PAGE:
The Bush's new studio theatre opens with a melancholy romance from rising star Barney Norris
Small in scale but huge in heart, this extremely touching and relatable new play from celebrated, prolific young writer Barney Norris (‘Visitors’) drops in on the living room of Carol (Tessa Peake-Jones), a middle-aged council worker who lives alone in her modest, tidy home on the south coast now that her daughter has gone to university. Sleeping on her sofa is excitable, chatty Eddie (Andrew French), an old flame of a similar age who has dropped back into her life after falling on hard times. There’s much to catch up on, and an initial frenzy of news and laughs between them develops into something more insightful and painful as time goes on.
Over five short acts, Norris gives us intense bursts of conversation that gradually amount to remarkably deep character studies. It’s a play of little moments with big impact, and Alice Hamilton’s production is intimate and compassionate. Eddie at first seems confident and lively, but French is great at hinting at the anxiety and trouble behind Eddie’s big, nervous smile, and Norris’s writing offers a window slowly opening on mental health issues that might lie just beneath the surface. Peake-Jones, too, gives a performance extremely well-attuned to the masks we wear and the walls we build to keep us safe. ‘While We’re Here’ aches with the pain of time passed, opportunities lost and life flashing by too quickly.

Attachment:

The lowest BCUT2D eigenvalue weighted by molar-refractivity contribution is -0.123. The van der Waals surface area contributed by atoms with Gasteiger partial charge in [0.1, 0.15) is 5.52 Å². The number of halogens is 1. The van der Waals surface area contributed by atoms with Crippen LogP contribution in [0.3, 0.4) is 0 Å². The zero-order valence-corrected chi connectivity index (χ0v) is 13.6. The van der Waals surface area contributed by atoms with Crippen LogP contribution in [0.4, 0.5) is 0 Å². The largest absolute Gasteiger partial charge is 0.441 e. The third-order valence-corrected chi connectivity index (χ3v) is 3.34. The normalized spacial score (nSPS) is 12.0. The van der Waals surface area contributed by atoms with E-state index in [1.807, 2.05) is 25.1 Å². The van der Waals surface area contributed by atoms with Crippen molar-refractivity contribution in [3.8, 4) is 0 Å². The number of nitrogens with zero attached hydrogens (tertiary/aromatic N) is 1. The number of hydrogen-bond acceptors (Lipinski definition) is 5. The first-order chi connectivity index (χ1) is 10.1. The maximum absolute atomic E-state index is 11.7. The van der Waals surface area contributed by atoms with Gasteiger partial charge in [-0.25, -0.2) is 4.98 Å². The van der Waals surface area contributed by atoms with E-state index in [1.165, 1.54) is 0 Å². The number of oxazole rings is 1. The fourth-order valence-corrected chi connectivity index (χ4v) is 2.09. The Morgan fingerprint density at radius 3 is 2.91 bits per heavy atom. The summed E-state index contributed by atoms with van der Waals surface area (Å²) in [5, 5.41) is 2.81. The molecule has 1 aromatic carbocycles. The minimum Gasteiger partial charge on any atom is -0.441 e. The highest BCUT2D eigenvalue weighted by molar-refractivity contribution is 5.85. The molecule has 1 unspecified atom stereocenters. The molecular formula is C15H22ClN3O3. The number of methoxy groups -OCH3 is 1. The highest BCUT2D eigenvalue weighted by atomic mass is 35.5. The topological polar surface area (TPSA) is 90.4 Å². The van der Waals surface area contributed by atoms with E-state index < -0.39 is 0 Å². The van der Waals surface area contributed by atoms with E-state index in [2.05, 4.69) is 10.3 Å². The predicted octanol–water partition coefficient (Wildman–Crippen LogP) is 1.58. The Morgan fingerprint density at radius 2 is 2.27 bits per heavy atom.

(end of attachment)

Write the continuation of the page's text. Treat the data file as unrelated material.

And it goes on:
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Saw this last night. A beautiful, simple play with an unusual couple. Rings true to the society we live in, the struggle of every day life, the nostalgia. The final monologue was so powerful, I had tears running down my cheeks when it ended. I hope more people go and see it. Bush Theatre is so intimate and their plays are the perfect antidote to the busy West End.